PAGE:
Nearly a week ago, we began the second World Bank-Annenberg Executive Course in Communication and Governance Reform , which is being hosted at the University of Southern California . The last few days have been filled with interactive courses and engaging discussions between top notch researchers, communication practitioners, and program participants from Uganda, Yemen, Serbia, Zambia, Morocco, and Pakistan, among other countries. The participants of this year's program have all come together to pursue a similar goal: develop core competencies essential for the successful implementation of governance objectives, even in the most difficult reform environment.
This endeavor was launched a year ago with an inaugural course  in July 2011 in Washington, DC through the partnership of the World Bank’s External Affairs Operational Communication division, the World Bank Institute’s Governance Practice, the Annenberg School for Communication and Journalism at the University of Southern California and the Annenberg School of Communication at the University of Pennsylvania. In the last year, these partners have focused on creating the 2012 Summer Institute, which continues to develop networks of specially trained communication practitioners that can provide effective implementation support to reform leaders and change agents.
On day one of this year’s institute, leaders from the World Bank and Annenberg Schools set the stage for the course with discussions on the evolving media landscape and the central role of communication in promoting economic development, social change, and political reforms. They also asked participants to discuss what led them to the course and they gave varied responses, including changes in communication practices; evolving job responsibilities; the difficulty of measuring impact; lack of public awareness for reform; public resistance to change; communicating difficult messages; lack appropriate platforms; and high-level corruption.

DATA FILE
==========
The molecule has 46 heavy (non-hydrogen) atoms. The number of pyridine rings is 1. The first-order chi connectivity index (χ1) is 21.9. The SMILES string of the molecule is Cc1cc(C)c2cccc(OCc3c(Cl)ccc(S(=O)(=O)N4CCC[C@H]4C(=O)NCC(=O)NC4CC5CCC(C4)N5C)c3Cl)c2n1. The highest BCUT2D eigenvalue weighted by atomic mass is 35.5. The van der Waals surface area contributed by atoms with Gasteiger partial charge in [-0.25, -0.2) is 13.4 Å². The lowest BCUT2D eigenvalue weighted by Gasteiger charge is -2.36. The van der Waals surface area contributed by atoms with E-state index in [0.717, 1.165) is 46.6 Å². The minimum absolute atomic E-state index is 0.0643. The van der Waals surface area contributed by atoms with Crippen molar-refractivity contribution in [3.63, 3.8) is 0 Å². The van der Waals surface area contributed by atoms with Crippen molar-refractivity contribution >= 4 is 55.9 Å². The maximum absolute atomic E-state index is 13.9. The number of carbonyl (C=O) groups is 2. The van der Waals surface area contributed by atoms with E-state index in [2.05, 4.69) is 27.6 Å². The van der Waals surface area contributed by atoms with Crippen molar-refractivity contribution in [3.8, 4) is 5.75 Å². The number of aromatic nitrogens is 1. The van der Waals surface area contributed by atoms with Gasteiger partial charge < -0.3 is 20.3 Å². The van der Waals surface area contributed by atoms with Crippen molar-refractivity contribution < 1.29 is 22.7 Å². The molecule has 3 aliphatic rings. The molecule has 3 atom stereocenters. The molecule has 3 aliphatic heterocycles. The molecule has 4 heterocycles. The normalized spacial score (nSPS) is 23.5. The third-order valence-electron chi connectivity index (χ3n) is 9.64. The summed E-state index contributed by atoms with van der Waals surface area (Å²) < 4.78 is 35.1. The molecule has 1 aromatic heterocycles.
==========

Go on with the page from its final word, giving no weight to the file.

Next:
The participants have been immersed in learning modules on communication and governance, case studies on effective procurement reforms, stakeholder analysis, coalition building, persuasive communication campaigns, and political economy analyses. Among these, one memorable exercise that demonstrated some of the real obstacles to reform was a group exercise in coalition building that involved balancing twelve nails on a wooden box. I don’t want to spoil it for future participants of the program, but I will say that it took an amazing amount of persistence, willpower, and collaboration for one group to achieve the simultaneous balance of the nails.
Right now, we are halfway through the institute with forthcoming courses on organizational change, collaboration, negotiation, social media, and monitoring and metrics.
It’s been a thrill to see the program participants working in the private sector, government, and multi-lateral institutions, apply the learning models to real world challenges within their organizations.
Picture credit: Rong Wang